I have been conducting Data Analytics Studies on the Coronavirus Pandemic for 97 days and have written 151 research-based blog posts on COVID-19 in these 97 days.
India became the eighth nation in the world to cross 10,000 Covid-19 related deaths, if Central and state government data is to be believed. Most educated people seem to now agree with reports that the number of cases as well as deaths being reported in India are far less than the real numbers.
India has a Covid Fatality Rate (or Covid Mortality Rate) of 2.88%. However, this is based on positive cases and deaths numbers being calculated on the same day, which should not be the case. If we assume that the average Covid patient dies between the 10th and 12th day after being tested positive, the Fatality Rate goes up to 4.37%.
Compared to India’s 2.88%, the global Same-Day Fatality Rate (“SDFR”) is 5.4%. India is 16th amongst 25 countries which have reported a minimum of Covid 50,000 cases.
USA has reported the most deaths (118,344) with a SDFR of 5.42%. Brazil is at No.2 with 44,118 deaths and a SDFR of 4.95%. UK is at No.3 with 41,736 deaths and a SDFR of 14.06%. Italy is at No.4 with 34,371 deaths and a SDFR of 14.48%. France is at No.5 with 29,436 deaths and a SDFR of 18.7%. Spain is at No.6 with 27,136 deaths and a SDFR of 9.32%. Mexico is at No.7 with 17,580 deaths and a SDFR of 11.7%.
Amongst the 25 countries with minimum 50,000 cases, France has the highest SDFR of 18.7%, followed by Belgium at 16.06% and Italy at 14.48%. Qatar is at the bottom with a SDFR of only 0.09%, followed by Belarus at 0.57% and Saudi Arabia at 0.77%.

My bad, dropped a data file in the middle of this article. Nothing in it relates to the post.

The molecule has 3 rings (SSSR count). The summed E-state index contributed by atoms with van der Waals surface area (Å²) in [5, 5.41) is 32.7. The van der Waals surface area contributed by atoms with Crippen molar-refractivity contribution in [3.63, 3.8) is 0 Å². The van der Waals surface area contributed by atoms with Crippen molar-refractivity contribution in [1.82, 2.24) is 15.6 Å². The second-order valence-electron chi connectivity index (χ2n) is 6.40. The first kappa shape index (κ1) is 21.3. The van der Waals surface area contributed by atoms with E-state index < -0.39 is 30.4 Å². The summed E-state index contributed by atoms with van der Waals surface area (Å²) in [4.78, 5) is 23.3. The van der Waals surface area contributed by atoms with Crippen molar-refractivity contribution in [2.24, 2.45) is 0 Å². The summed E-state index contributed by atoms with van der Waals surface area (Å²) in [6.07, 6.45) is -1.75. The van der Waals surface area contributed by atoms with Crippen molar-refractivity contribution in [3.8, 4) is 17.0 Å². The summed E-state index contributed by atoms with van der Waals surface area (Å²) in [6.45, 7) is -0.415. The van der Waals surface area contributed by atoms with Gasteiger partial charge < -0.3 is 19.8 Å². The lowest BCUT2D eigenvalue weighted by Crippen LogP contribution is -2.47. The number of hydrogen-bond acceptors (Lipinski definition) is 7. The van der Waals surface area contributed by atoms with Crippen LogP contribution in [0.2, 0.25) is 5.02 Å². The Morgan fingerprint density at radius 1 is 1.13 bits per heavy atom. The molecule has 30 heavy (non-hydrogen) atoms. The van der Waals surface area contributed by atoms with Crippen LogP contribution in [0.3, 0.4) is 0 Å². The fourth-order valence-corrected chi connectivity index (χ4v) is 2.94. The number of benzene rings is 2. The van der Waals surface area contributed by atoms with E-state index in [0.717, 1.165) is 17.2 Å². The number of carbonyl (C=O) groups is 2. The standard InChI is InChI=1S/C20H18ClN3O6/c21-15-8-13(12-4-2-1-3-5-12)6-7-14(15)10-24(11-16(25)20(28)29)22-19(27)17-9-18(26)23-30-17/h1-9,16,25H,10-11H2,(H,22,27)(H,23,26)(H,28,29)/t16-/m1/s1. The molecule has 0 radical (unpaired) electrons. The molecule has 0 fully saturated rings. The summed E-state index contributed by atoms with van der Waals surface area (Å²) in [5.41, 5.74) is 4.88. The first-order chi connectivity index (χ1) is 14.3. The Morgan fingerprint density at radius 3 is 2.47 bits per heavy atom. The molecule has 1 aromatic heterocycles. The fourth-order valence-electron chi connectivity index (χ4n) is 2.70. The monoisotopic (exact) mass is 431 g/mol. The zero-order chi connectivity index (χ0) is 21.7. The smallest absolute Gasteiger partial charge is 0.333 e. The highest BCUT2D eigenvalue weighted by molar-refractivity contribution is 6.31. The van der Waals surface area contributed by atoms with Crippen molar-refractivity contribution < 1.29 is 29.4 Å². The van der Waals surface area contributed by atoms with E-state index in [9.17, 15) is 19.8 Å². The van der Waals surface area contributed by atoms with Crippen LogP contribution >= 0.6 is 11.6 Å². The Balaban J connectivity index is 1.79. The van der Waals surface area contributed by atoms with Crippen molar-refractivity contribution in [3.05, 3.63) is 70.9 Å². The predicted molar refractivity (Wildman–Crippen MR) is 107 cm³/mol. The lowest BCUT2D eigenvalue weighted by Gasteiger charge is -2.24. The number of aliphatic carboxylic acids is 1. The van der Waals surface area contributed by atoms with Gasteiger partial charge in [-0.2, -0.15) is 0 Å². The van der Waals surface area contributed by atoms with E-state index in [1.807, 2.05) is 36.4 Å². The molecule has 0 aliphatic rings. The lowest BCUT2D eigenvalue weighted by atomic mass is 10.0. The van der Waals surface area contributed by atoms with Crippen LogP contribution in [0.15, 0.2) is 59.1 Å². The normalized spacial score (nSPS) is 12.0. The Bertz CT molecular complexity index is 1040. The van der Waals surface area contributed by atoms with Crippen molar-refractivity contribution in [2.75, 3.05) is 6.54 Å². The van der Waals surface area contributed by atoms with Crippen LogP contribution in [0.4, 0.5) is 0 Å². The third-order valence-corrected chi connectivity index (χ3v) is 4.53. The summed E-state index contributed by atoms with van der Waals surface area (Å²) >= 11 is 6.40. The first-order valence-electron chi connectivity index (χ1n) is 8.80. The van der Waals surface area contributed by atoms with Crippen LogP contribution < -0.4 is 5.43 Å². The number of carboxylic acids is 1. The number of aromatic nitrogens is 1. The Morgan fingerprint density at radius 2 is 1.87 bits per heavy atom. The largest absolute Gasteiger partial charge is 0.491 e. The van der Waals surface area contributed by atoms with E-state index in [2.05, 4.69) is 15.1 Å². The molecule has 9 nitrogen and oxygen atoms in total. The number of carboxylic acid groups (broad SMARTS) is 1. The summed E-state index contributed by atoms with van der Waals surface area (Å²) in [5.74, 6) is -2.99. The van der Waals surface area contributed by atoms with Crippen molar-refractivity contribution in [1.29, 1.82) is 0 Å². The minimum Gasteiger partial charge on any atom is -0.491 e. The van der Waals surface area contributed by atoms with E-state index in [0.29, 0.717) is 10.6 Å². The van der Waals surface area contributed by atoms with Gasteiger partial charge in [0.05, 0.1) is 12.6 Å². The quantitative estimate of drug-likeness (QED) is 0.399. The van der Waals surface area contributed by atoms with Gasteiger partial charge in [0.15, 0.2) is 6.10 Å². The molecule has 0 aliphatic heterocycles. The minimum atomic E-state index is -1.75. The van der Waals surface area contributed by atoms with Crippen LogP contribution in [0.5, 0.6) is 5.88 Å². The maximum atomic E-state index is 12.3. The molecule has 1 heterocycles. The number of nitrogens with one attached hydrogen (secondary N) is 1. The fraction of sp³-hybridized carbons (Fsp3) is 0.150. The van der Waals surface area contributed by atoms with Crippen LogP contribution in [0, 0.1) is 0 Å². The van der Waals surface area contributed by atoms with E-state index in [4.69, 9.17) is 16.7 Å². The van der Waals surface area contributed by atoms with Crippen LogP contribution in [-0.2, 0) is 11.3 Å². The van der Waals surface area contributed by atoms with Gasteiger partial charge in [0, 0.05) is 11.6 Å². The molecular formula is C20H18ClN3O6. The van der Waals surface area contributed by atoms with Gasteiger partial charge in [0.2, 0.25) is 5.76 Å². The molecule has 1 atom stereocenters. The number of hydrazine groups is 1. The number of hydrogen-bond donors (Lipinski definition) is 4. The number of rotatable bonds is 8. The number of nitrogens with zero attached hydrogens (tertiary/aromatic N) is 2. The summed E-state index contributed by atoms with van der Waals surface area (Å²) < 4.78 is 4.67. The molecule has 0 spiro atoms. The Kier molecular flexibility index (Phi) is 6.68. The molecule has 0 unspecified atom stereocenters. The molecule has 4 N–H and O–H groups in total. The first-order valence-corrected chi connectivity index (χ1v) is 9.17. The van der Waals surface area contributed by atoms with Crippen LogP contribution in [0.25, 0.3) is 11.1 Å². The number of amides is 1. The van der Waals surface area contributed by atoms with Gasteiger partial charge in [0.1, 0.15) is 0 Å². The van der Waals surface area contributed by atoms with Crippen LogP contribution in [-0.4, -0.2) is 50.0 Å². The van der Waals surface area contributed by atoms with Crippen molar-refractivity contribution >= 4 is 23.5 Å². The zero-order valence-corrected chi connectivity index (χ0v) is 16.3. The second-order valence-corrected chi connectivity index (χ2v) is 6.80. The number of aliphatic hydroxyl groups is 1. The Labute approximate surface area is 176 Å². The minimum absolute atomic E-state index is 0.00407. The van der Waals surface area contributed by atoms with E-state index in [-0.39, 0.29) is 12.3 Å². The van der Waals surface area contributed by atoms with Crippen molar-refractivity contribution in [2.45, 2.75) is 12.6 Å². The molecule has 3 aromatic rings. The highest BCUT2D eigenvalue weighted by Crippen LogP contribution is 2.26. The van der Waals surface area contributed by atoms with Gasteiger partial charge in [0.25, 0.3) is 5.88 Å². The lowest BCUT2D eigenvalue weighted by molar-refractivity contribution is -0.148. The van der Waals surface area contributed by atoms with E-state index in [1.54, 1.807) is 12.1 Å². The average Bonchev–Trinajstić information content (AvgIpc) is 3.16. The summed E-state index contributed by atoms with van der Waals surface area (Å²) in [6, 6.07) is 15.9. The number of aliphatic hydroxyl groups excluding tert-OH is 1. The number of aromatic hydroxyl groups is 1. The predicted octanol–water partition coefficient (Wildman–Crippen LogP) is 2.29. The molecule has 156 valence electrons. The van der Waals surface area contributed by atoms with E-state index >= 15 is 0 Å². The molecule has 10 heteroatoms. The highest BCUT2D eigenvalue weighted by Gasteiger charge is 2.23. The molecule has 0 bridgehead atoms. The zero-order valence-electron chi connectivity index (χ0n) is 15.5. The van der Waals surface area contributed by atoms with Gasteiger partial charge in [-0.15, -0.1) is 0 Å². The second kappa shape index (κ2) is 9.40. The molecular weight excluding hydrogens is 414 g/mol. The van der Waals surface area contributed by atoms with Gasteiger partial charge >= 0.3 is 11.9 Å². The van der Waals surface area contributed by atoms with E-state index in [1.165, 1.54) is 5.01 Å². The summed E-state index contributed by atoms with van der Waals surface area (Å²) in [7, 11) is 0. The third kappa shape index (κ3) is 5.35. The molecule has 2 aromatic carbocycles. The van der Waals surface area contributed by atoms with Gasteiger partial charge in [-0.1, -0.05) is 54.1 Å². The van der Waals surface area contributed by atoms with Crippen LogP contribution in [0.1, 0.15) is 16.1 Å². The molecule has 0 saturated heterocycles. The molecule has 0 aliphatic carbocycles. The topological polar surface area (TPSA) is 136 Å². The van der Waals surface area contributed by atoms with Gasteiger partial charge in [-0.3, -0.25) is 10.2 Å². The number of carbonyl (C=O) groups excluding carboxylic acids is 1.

In fact, of the 8 Islamic nations with minimum 50,000 cases, 5 (including Pakistan and Bangladesh) have lower SDFRs than India and all 7 except Indonesia are below the global average. Why???
India reported its first Covid-19 related death on March 12. It took 47 days to reach the first 1,000 deaths, 11 days to reach 2,000 deaths, 8 days to reach 3,000, 7 days to reach 4,000, 6 days to reach 5,000, 4 days to reach 6,000, again 4 days to reach 7,000, 3 days to reach 8,000, again 3 days to reach 9,000, and yet another 3 days to reach 10,000 deaths.
Unless India does more testing (you can read several of my posts on this subject), we are going to keep averaging 3 days for every 1,000 deaths. The peak was an average of 390 daily deaths on June 10, 11 and 12, but this has surprisingly gone down to 342 in the last 3 days – or maybe not so surprisingly, as this post explains.
READ THESE RECENT POSTS:
LATEST UPDATES (at 3:00 pm UTC; June 16, 2020):
- The world has crossed 8.16 million cases
- The global death toll is over 440,300
- India has reported 347,794 cases and 10,015 deaths so far. In number of cases, India is No.4 in the world (up from No.22 on April 14). India’s Maharashtra state, with 110,744 cases, would rank No.17 if it were a country (up from No.44 on April 24)
- Mexico became the 14th country to cross 150,000 cases
- 6 countries have crossed 250,000 cases (up from 0 on April 1)
- 14 countries have crossed 150,000 cases (up from 1 on April 3)
- 16 countries have crossed 100,000 cases (up from 3 on April 3)
- 25 countries have crossed 50,000 cases (up from 8 on April 3)
- 41 countries have crossed 25,000 cases (up from 11 on April 3)
- 53 countries have crossed 15,000 cases (up from 16 on April 16)
- 62 countries have crossed 10,000 cases (up from 23 on April 16)
- Iran became the 10th country to cross 9,000 deaths
- Saudi Arabia became the 33rd country to cross 1,000 deaths
- 3 countries have crossed 40,000 deaths (up from 0 on April 3)
- 6 countries have crossed 25,000 deaths (up from 0 on April 3)
- 15 countries have crossed 5,000 deaths (up from 5 on April 3)
- 21 countries have crossed 2,500 deaths (up from 7 on April 3)
- 33 countries have crossed 1,000 deaths (up from 10 on April 3)
- 43 countries have crossed 500 deaths (up from 16 on April 16)